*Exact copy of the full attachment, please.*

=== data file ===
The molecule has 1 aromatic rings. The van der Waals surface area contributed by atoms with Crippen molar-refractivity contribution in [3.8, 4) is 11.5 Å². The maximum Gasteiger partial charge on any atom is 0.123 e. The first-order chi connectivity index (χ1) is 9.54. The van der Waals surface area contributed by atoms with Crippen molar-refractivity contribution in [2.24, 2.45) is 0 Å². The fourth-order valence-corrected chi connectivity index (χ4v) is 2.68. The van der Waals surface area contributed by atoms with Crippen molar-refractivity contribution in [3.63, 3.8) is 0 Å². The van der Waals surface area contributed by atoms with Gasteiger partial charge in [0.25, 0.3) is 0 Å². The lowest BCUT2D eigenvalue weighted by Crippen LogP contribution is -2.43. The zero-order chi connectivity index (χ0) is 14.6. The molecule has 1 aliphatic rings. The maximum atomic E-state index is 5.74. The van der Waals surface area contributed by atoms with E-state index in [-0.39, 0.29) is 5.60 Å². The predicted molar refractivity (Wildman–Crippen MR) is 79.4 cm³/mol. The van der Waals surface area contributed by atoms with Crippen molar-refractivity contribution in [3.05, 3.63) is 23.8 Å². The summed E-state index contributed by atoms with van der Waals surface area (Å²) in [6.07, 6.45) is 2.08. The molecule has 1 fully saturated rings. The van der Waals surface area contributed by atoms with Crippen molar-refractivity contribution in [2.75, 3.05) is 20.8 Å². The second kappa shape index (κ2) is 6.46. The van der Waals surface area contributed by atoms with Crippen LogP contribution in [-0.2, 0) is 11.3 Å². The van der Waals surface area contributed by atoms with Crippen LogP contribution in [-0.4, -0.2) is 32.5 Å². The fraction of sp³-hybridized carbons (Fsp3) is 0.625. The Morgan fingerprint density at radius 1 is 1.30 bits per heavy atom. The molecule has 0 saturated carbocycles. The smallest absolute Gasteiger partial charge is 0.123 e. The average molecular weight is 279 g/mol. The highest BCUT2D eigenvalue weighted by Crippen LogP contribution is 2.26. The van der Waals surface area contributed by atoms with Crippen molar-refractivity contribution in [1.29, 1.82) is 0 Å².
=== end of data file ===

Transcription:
The molecule has 1 aromatic rings. The van der Waals surface area contributed by atoms with Crippen molar-refractivity contribution in [3.8, 4) is 11.5 Å². The maximum Gasteiger partial charge on any atom is 0.123 e. The first-order chi connectivity index (χ1) is 9.54. The van der Waals surface area contributed by atoms with Crippen molar-refractivity contribution in [2.24, 2.45) is 0 Å². The fourth-order valence-corrected chi connectivity index (χ4v) is 2.68. The van der Waals surface area contributed by atoms with Crippen molar-refractivity contribution in [3.63, 3.8) is 0 Å². The van der Waals surface area contributed by atoms with Gasteiger partial charge in [0.25, 0.3) is 0 Å². The lowest BCUT2D eigenvalue weighted by Crippen LogP contribution is -2.43. The zero-order chi connectivity index (χ0) is 14.6. The molecule has 1 aliphatic rings. The maximum atomic E-state index is 5.74. The van der Waals surface area contributed by atoms with E-state index in [-0.39, 0.29) is 5.60 Å². The predicted molar refractivity (Wildman–Crippen MR) is 79.4 cm³/mol. The van der Waals surface area contributed by atoms with Crippen molar-refractivity contribution in [3.05, 3.63) is 23.8 Å². The summed E-state index contributed by atoms with van der Waals surface area (Å²) in [6.07, 6.45) is 2.08. The molecule has 1 fully saturated rings. The van der Waals surface area contributed by atoms with Crippen molar-refractivity contribution in [2.75, 3.05) is 20.8 Å². The second kappa shape index (κ2) is 6.46. The van der Waals surface area contributed by atoms with Crippen LogP contribution in [-0.2, 0) is 11.3 Å². The van der Waals surface area contributed by atoms with Crippen LogP contribution in [-0.4, -0.2) is 32.5 Å². The fraction of sp³-hybridized carbons (Fsp3) is 0.625. The Morgan fingerprint density at radius 1 is 1.30 bits per heavy atom. The molecule has 0 saturated carbocycles. The smallest absolute Gasteiger partial charge is 0.123 e. The average molecular weight is 279 g/mol. The highest BCUT2D eigenvalue weighted by Crippen LogP contribution is 2.26. The van der Waals surface area contributed by atoms with Crippen molar-refractivity contribution in [1.29, 1.82) is 0 Å².